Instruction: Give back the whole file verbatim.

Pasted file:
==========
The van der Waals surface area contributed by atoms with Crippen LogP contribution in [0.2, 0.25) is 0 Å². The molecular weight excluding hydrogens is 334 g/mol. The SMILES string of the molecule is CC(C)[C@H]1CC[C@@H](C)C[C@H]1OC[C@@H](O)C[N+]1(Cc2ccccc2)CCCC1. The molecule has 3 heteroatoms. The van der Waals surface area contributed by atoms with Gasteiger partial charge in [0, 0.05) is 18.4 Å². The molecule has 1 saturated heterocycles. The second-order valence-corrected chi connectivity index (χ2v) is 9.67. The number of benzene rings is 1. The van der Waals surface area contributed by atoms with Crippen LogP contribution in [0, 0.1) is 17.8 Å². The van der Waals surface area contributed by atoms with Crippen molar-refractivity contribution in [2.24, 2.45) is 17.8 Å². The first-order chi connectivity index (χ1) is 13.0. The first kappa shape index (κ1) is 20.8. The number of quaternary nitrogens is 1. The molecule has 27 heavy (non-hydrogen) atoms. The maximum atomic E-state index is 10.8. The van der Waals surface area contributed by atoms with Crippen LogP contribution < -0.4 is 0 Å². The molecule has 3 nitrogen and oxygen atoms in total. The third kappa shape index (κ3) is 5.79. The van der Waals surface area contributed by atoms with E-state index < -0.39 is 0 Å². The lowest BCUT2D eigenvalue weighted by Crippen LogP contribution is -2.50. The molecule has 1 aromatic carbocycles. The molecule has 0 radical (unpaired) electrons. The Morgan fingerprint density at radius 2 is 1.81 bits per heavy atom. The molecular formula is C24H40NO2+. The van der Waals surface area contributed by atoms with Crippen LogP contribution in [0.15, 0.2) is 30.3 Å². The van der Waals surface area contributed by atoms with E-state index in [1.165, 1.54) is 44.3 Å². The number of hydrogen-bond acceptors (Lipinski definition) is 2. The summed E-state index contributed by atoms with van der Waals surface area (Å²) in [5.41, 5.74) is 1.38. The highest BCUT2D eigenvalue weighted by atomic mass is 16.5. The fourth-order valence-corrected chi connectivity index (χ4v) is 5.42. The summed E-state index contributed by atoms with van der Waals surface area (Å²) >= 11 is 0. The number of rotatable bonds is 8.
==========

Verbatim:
The van der Waals surface area contributed by atoms with Crippen LogP contribution in [0.2, 0.25) is 0 Å². The molecular weight excluding hydrogens is 334 g/mol. The SMILES string of the molecule is CC(C)[C@H]1CC[C@@H](C)C[C@H]1OC[C@@H](O)C[N+]1(Cc2ccccc2)CCCC1. The molecule has 3 heteroatoms. The van der Waals surface area contributed by atoms with Gasteiger partial charge in [0, 0.05) is 18.4 Å². The molecule has 1 saturated heterocycles. The second-order valence-corrected chi connectivity index (χ2v) is 9.67. The number of benzene rings is 1. The van der Waals surface area contributed by atoms with Crippen LogP contribution in [0, 0.1) is 17.8 Å². The van der Waals surface area contributed by atoms with Crippen molar-refractivity contribution in [2.24, 2.45) is 17.8 Å². The first-order chi connectivity index (χ1) is 13.0. The first kappa shape index (κ1) is 20.8. The number of quaternary nitrogens is 1. The molecule has 27 heavy (non-hydrogen) atoms. The maximum atomic E-state index is 10.8. The van der Waals surface area contributed by atoms with Crippen LogP contribution < -0.4 is 0 Å². The molecule has 3 nitrogen and oxygen atoms in total. The third kappa shape index (κ3) is 5.79. The van der Waals surface area contributed by atoms with E-state index < -0.39 is 0 Å². The lowest BCUT2D eigenvalue weighted by Crippen LogP contribution is -2.50. The molecule has 1 aromatic carbocycles. The molecule has 0 radical (unpaired) electrons. The Morgan fingerprint density at radius 2 is 1.81 bits per heavy atom. The molecular formula is C24H40NO2+. The van der Waals surface area contributed by atoms with Crippen LogP contribution in [0.15, 0.2) is 30.3 Å². The van der Waals surface area contributed by atoms with E-state index in [1.165, 1.54) is 44.3 Å². The number of hydrogen-bond acceptors (Lipinski definition) is 2. The summed E-state index contributed by atoms with van der Waals surface area (Å²) in [5.41, 5.74) is 1.38. The highest BCUT2D eigenvalue weighted by atomic mass is 16.5. The fourth-order valence-corrected chi connectivity index (χ4v) is 5.42. The summed E-state index contributed by atoms with van der Waals surface area (Å²) >= 11 is 0. The number of rotatable bonds is 8.